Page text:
Hours after Microsoft announced that it would be slashing 18,000 jobs on Thursday, Sen. Jeff Sessions (A-AL) issued a challenge to Senate Majority Leader Harry Reid (D-NV) and other Democrats who voted for the Senate’s comprehensive immigration bill: Prove that there is a shortage of American high-tech workers.
Speaking on the Senate floor, Sessions mentioned that just a week before Microsoft’s announcement, Microsoft’s former CEO Bill Gates joined with two other “masters of the universe” to urge Congress to remove limits on the number of guest-worker visas that can be awarded.
“So today I’m going to issue a challenge to Majority Leader Reid and every single one of our 55 Senate Democrats who voted unanimously for this Gang-of-Eight bill,” Sessions said, emphasizing that the bill would double the number of guest-worker visas that are awarded. “With Microsoft laying off 18,000 workers, come down to the Senate floor and tell me that there’s a shortage of qualified Americans to fill STEM jobs. Come down and tell us: Do you stand with Mr. Gates or do you stand with our American constituents?”
Gates, along with Sheldon Adelson and Warren Buffett, advocated in a joint New York Times op-ed last week for removing “the worldwide cap on the number of visas that could be awarded to legal immigrants who had earned a graduate degree in science, technology, engineering or mathematics from an accredited institution of higher education in the United States.”
They did, Sessions said, even though all of the evidence points to a surplus – not a shortage – of American high-tech workers. He said Gates, Adelson, and Buffett wanted to “share the wisdom from on high” and “tell Congress how to do our business” and “conduct immigration reform that they think should be pleasing to them.”
Sessions said they think they know better than the American people who, to them, are just this “great unwashed group, nativist, narrow-minded patriots, possessors of middle-class vales.” Sessions said the “masters of the universe” believe that these Americans “just don’t understand like we know” and “so they declare we need to import more foreign workers in computer science and technology and engineering because the country has a labor shortage.”
The facts do not support their assertions, as Sessions noted. There are twice as many STEM graduates as jobs. And numerous nonpartisan scholars and studies have determined that there is a surplus – not a shortage – of American high-tech workers. Sessions cited a recent Census report that determind that “74% of those with a bachelor’s degree in these subjects don’t work in STEM (science, technology, engineering, math) jobs.” That report prompted CBS News to conclude that the notion that there is a shortage of American high-tech workers “is largely a myth.”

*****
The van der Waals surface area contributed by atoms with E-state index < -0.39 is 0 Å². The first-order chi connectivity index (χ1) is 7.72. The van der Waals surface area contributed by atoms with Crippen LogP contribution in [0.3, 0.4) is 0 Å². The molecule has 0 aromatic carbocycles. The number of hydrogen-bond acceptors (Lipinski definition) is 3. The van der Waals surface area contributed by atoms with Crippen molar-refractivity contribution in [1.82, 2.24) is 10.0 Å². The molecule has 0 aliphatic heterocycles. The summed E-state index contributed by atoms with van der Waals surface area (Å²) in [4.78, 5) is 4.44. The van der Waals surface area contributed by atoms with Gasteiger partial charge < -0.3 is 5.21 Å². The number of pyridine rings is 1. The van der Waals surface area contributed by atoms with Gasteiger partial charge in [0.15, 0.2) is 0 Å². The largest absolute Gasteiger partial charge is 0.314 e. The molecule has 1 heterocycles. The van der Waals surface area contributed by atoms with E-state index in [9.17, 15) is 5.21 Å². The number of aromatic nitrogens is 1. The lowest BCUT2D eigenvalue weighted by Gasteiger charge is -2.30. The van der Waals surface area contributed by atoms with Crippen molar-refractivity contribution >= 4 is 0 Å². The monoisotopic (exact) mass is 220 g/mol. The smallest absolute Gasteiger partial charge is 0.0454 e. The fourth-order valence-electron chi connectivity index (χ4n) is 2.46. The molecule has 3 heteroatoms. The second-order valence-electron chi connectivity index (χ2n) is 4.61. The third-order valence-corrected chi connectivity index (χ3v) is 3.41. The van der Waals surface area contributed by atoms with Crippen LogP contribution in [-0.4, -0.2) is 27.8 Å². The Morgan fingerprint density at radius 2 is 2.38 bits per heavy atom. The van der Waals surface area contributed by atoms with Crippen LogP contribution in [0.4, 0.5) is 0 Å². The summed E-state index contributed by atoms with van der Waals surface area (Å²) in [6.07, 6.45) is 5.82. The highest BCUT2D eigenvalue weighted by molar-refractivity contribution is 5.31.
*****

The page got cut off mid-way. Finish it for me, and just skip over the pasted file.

Sessions took offense that Gates, Buffett, and Adelson asserted that Members of Congress who do not support amnesty legislation and increases in guest-worker visas are not honoring their duty to the “300 million Americans that we collectively represent.”
Sessions said he feels a deep duty to the millions of Alabamans whom “I represent and the whole country, and I do my best every day to ask what’s in their interest.”
“And as far as I’m concerned… those three billionaires have three votes,” he said. “The individual who works stocking the shelves, at the grocery store, the barber, the doctor, the lawyer, the cleaners operator, the person who picks up our garbage are every bit as valuable as they are.”
He also said what’s good for Mr. Adelson, “Mr. Microsoft,” and Mr. Buffett is “not always 100% in acord with what’s good for the American people. I know that.”
“So I know who I represent,” Sessions said. “I represent the citizens of the United States.”
Sessions said if wages are down, that indicates “we have a soft labor market, not a tight labor market. Wages go up when there are not enough employees, because businesses have to pay more to get good employees.”
“What is the situation for American graduates of STEM degrees and technology degrees? Sessions asked. “Do we have enough, and do we need to have people come to our country to take those jobs?”
He said these are some of the questions that Senate Democrats and President Barack Obama need to ask while looking at the data that represent an “absolute refutation” that there is a shortage of American high-tech workers.
Sessions said he had to push back a little against the likes of Gates and other companies like Merck and Hewlett Packard that push for more guest-worker visas while slashing jobs for American workers. He lamented that the country has the lowest workplace participation rate since the 1970s and emphasized that “we need to create jobs for Americans first, before we bring in foreign workers to take those jobs.”
“It’s long past time we had an immigration policy that truly served the needs of the American people,” Sessions said. “That’s the group to whom we owe our loyalty and our duty and our first responsibility. That’s who elected us. That’s who, in our Constitutional system, ultimately judges us on our performance.”